The Currency Bill


The Currency Bill


Wilson, Woodrow, 1856-1924




1913 August 7


Woodrow Wilson speaks to a delegation of bankers about the currency bill.


Wilson Papers, Library of Congress, Library of Congress, Washington, District of Columbia


Wilson, Woodrow, 1856-1924--Correspondence


The President,
before a delegation of bankers,
at the White House,
August 7, 1913.

I have been told by Mr. McAdoo that you expect me to say a few words, and having had the practice of a great many campaigns, perhaps it will be possible for me to do so on such short notice, particularly since my mind is very full of the matter upon which you have come to Washington. I believe I can say that almost for the first time, if not literally for the first time, the Government of the United States has thought that perhaps the rank and file of the bankers of the United States were entitled to the use of the people’s money, rather than a special group who had subsequently doled it out to them on their own terms. You see, I am speaking with perfect freedom, because I am speaking only within the walls of this room.
I feel that a new era is going to come to American business because the vitality of the business of the country is now going to come from all quarters, instead of from one quarter. What we are trying to do in the currency bill, we are trying to do in every way. In the currency bill we want to mobilize the financial resources of the country. I want to mobilize the energies of the country. I want to see those energies originate, as they can so abundantly originate, from every quarter of this country, so that every fibre of the body politic and of the body mercantile and the body industrial shall be quick with life. It is for that reason that I welcome this opportunity of saying a word or two to you. I have never been sure in past years when I heard and when I did not hear the business of the country speak. Because we have not heard the business of the country; the business of the country has not been vocal. It has not spoken out. There have been times when some of the big business men of this country have spoken to me about the real conditions behhind their hands and have been obviously nervous lest I should quote them somewhere. They did not say where. An absolutely abnormal condition of affairs!. The business of this country thrives by the energy and initiative of men throughout the whole nation who undertake its enterprises. And so the financial situation of this country is so full of vitality in proportion as it proceeds from the brains and initiative of the bankers, rank and file, from one end of the country to the other.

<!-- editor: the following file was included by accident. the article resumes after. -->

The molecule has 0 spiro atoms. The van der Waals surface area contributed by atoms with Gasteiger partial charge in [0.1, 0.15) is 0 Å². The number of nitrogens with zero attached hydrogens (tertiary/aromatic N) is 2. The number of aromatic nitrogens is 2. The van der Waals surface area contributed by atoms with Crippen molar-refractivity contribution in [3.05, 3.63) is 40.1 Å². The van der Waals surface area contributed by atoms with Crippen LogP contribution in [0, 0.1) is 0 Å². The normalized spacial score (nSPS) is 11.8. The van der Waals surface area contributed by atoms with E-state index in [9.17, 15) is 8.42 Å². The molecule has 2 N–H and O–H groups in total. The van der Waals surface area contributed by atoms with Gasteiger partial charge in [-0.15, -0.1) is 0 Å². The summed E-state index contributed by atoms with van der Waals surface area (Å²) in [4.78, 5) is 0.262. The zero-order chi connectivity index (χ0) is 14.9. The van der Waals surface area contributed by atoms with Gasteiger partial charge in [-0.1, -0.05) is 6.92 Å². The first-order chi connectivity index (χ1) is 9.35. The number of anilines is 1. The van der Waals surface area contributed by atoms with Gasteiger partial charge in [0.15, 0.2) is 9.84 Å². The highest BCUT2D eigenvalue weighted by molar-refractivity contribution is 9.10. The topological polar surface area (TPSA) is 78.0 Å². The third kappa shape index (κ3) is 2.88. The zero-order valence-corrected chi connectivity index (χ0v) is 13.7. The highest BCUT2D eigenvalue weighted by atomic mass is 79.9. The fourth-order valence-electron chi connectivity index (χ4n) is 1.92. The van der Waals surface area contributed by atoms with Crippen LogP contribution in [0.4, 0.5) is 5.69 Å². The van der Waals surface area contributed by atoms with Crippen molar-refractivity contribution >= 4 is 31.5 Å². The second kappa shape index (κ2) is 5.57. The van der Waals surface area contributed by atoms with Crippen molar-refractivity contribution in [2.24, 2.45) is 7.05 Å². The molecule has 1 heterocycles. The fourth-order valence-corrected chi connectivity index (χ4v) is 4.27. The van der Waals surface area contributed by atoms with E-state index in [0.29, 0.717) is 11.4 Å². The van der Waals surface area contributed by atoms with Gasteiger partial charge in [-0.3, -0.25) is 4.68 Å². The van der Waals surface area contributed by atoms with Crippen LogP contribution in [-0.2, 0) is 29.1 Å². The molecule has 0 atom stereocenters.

I bespeak your support in this sense. I believe that action such as we are now taking will enable you to understand the temper of the present adminstration, and having once caught our object we will have the sympathy of your minds and the sympathy of your energies. What we are seeking to do in this currency bill is to disperse the energy of the United States. It should be dispersed; it is not energy until it is dispersed, ––until it thrills at the very tips of the country. So that we are seeking your counsel; we are seeking your support––your intellectual support––; and we are seeking to draw you into connection and partnership with those of us who have no other function, as I understand it, than to serve the people of the United States. That is the simple message I have for you tihis afternoon, and I beg that you will regard it as my confidential utterances in your own ears, to sink, I hope, so deep that you will henceforth have no reason to question what the object of the Government of the United States is, whether we have the wisdom to accomplish that object or not.


Original Format




Wilson, Woodrow, 1856-1924, “The Currency Bill,” 1913 August 7, WWP17917, First Year Wilson Papers, Woodrow Wilson Presidential Library & Museum, Staunton, Virginia.